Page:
By Seb Maley, CEO, Qdos Contractor
Carillion is the second largest construction firm in the UK, employing 20,000 people, not to mention thousands of subcontractors and independent workers. And so far, much of the focus surrounding the #CarillionCollapse – as it has been referred to on social media – has been centred on the implications it could have on permanent members of staff and the building of vital public and private sector projects.
Of course, the potential for such drastic job losses deserves the media spotlight, but we must be careful to make sure it doesn’t overshadow the fact that thousands of Carillion’s subcontractors are facing similar, if not greater uncertainty. In reality, the liquidation of the company has the potential to impact many more livelihoods than the 20,000 directly employed by the firm.
Carillion’s long list of subcontractors, not to mention the thousands of independent contractors employed by these small businesses will be hit hardest. Independent contractors and the UK’s smallest businesses operate without the safety of employment rights and without any real protection in that regard. And worryingly, the failure of Carillion has thrown tens of thousands of subcontractors’ income into jeopardy.
Latest reports do not pain a pretty picture. It’s thought that as many as 30,000 small businesses in Carillion’s vast supply chain are owed money, forcing them to delay payment to or even lay off the independent contractors they engage.
The knock-on effect of this would be hugely damaging to self-employed construction workers. After all, these one person enterprises simply do not have the financial flexibility to absorb late – or in the worst case – non payment from clients. Plainly speaking, cash flow is often the deciding factor as to whether a small business survives or not.
The UK economy relies on its smallest businesses, 2m of whom are independent, one person companies. And together, the independent workforce contributed over £119bn to the country’s revenue in 2016, which is why the government and parties involved in Carillion’s liquidation must truly focus on it. Obviously, it would be in the everyone’s best interests to do so.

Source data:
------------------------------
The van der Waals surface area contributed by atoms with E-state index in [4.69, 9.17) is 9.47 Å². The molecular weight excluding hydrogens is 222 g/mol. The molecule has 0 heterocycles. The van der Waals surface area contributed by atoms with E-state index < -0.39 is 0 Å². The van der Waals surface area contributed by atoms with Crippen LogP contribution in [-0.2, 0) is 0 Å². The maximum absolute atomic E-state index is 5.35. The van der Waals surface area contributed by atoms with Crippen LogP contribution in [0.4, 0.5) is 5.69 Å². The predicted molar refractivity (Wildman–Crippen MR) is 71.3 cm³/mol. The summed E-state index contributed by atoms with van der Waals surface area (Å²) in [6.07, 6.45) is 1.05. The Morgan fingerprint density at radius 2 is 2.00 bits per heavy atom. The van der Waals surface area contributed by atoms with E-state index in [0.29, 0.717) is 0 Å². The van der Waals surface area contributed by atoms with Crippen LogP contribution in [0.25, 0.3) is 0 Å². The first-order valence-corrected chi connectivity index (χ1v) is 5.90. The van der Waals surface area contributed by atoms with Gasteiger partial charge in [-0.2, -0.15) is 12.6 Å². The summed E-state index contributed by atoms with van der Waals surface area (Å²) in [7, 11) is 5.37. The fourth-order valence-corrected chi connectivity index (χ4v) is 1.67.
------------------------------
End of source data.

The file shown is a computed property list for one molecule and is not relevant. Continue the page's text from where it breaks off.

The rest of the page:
But Carillion can’t count on the help of the government any longer. Against the wishes of numerous trade bodies and construction associations, government help has now stopped. According to Business Secretary, Greg Clarke, this is not a problem the UK taxpayer should collectively pay for.
While this will come as a concern to the thousands of subcontractors and independent workers affected by the company’s liquidation, a recent development suggests that 90% of Carillion’s private sector customers have promised to provide funding to pay workers.
Carillion’s subcontractors and independent workers will no doubt be buoyed by this development. That said, question marks still hang over public sector payments.
But buried among the uncertainty, one thing does remain clear and obvious. Carillion’s liquidators must carefully consider the impact such a catastrophic collapse is having on each subcontractor it deals with. Should they not do this, and do this quickly, Carillion won’t be the only company facing bankruptcy.
FSB’s Mike Cherry steps into Carillion row
MIKE CHERRY, chairman of the Federation of Small Businesses, has stepped into the row over the liquidation of Carillion, saying “It is vital that Carillion’s small business suppliers are paid what they are owed, or some of those firms could themselves be put in jeopardy, putting even more jobs at risk besides those of Carillion’s own employees.
“These unpaid bills may well go back several months. I wrote to Carillion back in July last year to express concern after hearing from FSB members that the company was making small suppliers wait 120 days to be paid. Sadly these kind of poor payment practices are all too common among some big corporates. Perhaps if they weren’t it would be easier to spot the warning signs of a huge company in financial trouble.
“When the dust settles on this sorry saga, there is also a wider lesson to learn about the concentration of public contracts in the hands of a small number of very big businesses. Public procurement must be much more small-business friendly, in which it is easier for small firms to navigate the system and the Government should prioritise meeting its target of at least one third of taxpayer-funded contracts going to smaller firms.”